Concern at rogue Norwegians' Antarctic trip

Jarle Andhoy (left) and Samuel Massie. Photo / NZPA
Jarle Andhoy (left) and Samuel Massie. Photo / NZPA

A New Zealand Customs vessel has been searching around Auckland harbour and Waiheke Island for any sign of a yacht carrying a Norwegian man authorities believe may be trying to get to Antarctica illegally.

Jarle Andhoy and his companion, Samuel Massie, attempted to cross the South Pole on quadbikes last February in a bid to follow in the footsteps of compatriot Roald Amundsen in his historic journey to the South Pole 100 years ago.

A support yacht called the Berserk, with three men onboard, was waiting for them in McMurdo Sound but shortly into the trip its emergency locator beacon was activated. Transmissions ceased after several hours.

After an extensive search led by New Zealand's Rescue Coordination Centre, a life raft was found but there was no signs of the yacht or the three men aboard.

Mr Andhoy, 35, and Mr Massie, 19, trekked for a week to the US base at McMurdo before being flown to Christchurch where they faced severe criticism for attempting the journey.

Today a Ministry of Foreign Affairs and Trade spokesman said Mr Andhoy arrived in New Zealand early this month and failed to declare he had been deported from Canada.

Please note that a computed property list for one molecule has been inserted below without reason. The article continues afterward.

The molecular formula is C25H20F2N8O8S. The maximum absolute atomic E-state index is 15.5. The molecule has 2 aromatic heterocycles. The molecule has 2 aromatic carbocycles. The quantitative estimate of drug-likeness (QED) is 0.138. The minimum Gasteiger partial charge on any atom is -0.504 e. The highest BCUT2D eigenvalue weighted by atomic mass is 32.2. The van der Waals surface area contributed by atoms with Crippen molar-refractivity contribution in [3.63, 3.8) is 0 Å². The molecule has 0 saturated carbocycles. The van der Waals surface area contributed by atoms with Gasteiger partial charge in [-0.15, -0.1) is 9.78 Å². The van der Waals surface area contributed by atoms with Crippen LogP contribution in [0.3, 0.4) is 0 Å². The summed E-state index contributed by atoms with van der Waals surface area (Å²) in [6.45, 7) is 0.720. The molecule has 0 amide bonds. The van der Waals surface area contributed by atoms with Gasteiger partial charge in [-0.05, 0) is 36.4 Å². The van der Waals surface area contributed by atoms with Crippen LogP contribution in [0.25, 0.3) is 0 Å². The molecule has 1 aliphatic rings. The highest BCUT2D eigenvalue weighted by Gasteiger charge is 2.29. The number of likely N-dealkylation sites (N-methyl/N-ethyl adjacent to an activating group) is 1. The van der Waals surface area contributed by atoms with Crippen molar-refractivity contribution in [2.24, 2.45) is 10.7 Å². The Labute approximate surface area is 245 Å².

Since then the Norwegian Government had notified Antarctic Treaty Parties it was concerned he might be planning another voyage to the Ross Sea, the spokesman said.

It had not been authorised by them, which was required by Norwegian law.

Mr Andhoy reportedly left an Auckland port bound for Antarctica on Monday aboard the yacht Nilaya.

"The Southern Ocean is one of the most remote and inhospitable areas in the world and New Zealand government agencies are obviously concerned about any possibility that there could be a repeat of last year's events in the Ross Sea,'' Foreign Affairs said.

Customs New Zealand was trying to learn the whereabouts of the yacht now, Foreign Affairs said.

A Customs spokeswoman said a customs vessel was sent to search the Auckland Harbour and Waiheke Island vicinities this morning.

"An aircraft will also do an aerial sweep working on the time and distance the Nilaya may have covered,'' she said.

To travel within New Zealand on a boat did not require customs clearance, but it was an offence to leave New Zealand waters without Customs clearance, the spokeswoman said.

The Foreign affairs spokesman said it was not known whether Mr Massie was also part of this voyage.

The 54-foot Nilaya has been for sale and was described as a "small superyacht'' on the website

It was being sold for $NZ575,000. The person selling the yacht could not be reached for comment.

Mr Andhoy, who undertook last year's polar adventure without permission from either the Norwegian or New Zealand governments, has a history of launching unsanctioned voyages.

Following the fatal attempt last year, Mr Andhoy insisted he had taken the necessary precautions for the safety of his crew.

"I think we did everything as good as we could. We prepared 110 per cent.

"The place where this incident happened was a very easygoing place to sail, it's near a sound, near land, safe anchorage ... This ending is very, very surprising. There's no logic to it.''

December 14 last year marked the 100th anniversary of Amundsen reaching the South Pole.


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